Sam Schmidt, a former IndyCar driver who was paralyzed in all limbs in an accident, completed the Hillclimb at the Goodwood Festival of Speed in a modified car. He drove a McLaren 720S with head and mouth tracking.
Infrared cameras on the car’s dashboard capture Schmidt’s head movements and use them to steer left and right. The driver uses his mouth to accelerate and brake. This works with a device that Schmidt inflates or sucks, respectively to accelerate or brake.
according to Press release from Arrow Schmidt completed the 1.86km circuit this year in a modified McLaren 720S. The company shows a photo, but no video material. Last year, Schmidt also visited the Goodwood Festival of Speed, then with his modified Corvette C8. There is a video of that trip on YouTube.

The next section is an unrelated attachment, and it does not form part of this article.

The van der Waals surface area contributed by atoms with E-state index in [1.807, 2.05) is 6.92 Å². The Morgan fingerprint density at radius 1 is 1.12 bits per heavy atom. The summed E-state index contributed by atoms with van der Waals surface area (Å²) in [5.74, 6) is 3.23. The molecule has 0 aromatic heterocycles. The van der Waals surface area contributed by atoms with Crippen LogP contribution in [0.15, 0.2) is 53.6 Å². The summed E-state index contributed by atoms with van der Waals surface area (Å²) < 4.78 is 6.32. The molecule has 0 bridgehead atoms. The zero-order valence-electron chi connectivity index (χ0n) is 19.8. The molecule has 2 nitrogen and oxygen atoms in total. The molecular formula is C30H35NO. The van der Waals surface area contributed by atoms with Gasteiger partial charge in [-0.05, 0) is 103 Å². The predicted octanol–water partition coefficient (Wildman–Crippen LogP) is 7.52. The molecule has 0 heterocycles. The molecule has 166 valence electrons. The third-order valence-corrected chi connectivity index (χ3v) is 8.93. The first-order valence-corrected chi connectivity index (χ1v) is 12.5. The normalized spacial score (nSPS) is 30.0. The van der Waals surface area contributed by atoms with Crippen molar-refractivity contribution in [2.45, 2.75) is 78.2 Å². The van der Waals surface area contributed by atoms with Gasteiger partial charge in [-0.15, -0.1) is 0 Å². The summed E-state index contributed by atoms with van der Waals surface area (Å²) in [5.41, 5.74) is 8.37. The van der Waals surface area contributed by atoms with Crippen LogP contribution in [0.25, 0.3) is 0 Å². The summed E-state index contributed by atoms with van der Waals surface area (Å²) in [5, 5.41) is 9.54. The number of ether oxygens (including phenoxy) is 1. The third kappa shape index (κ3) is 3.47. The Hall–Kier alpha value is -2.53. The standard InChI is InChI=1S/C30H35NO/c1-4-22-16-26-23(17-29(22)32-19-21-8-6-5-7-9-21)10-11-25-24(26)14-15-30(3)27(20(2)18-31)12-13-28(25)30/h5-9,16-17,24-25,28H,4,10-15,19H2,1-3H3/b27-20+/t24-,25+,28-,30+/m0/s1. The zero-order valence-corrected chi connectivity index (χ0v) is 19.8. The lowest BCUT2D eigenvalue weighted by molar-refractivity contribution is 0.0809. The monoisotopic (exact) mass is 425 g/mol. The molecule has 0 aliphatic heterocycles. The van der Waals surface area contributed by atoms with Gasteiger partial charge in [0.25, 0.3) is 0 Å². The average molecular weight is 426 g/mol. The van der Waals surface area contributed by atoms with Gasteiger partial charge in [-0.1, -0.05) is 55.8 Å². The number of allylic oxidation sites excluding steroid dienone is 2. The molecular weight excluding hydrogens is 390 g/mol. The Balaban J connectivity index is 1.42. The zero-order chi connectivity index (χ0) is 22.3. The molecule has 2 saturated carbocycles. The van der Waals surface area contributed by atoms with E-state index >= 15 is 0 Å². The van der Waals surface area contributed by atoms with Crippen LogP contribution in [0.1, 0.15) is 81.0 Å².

No more technical details about the modifications to the McLaren 720S have been revealed, but the Arrow website Describes how the system works In a previously modified Corvette. Four infrared cameras on the dashboard track the movements of the helmeted driver with four infrared sensors. Acceleration and braking work by blowing into the nozzle and sucking it in using a pressure sensor from Freescale. Its input is passed to the rotating actuators that operate the accelerator and brakes.
In collaboration with Arrow, Schmidt developed the technology to be able to drive the car despite being paralyzed. This company also sponsors the Arrow McLaren SP racing team, which Schmidt founded after he was paralyzed in 2000. The manufacturers call the technology SAM: semi-autonomous cars.
In 2014, Schmidt drove again for the first time since his accident in 2000. He reached a speed of 172 km/h at the Indianapolis Motor Speedway. In 2015, Schmidt co-starred in the iRacing racing simulator, with a simulator using SAM technology. 25 pro contestants entered the sim and Schmidt took 16th place. In 2016, Schmidt also competed in Pikes Peak-hill climb With a modified Corvette.
“Professional web ninja. Certified gamer. Avid zombie geek. Hipster-friendly baconaholic.”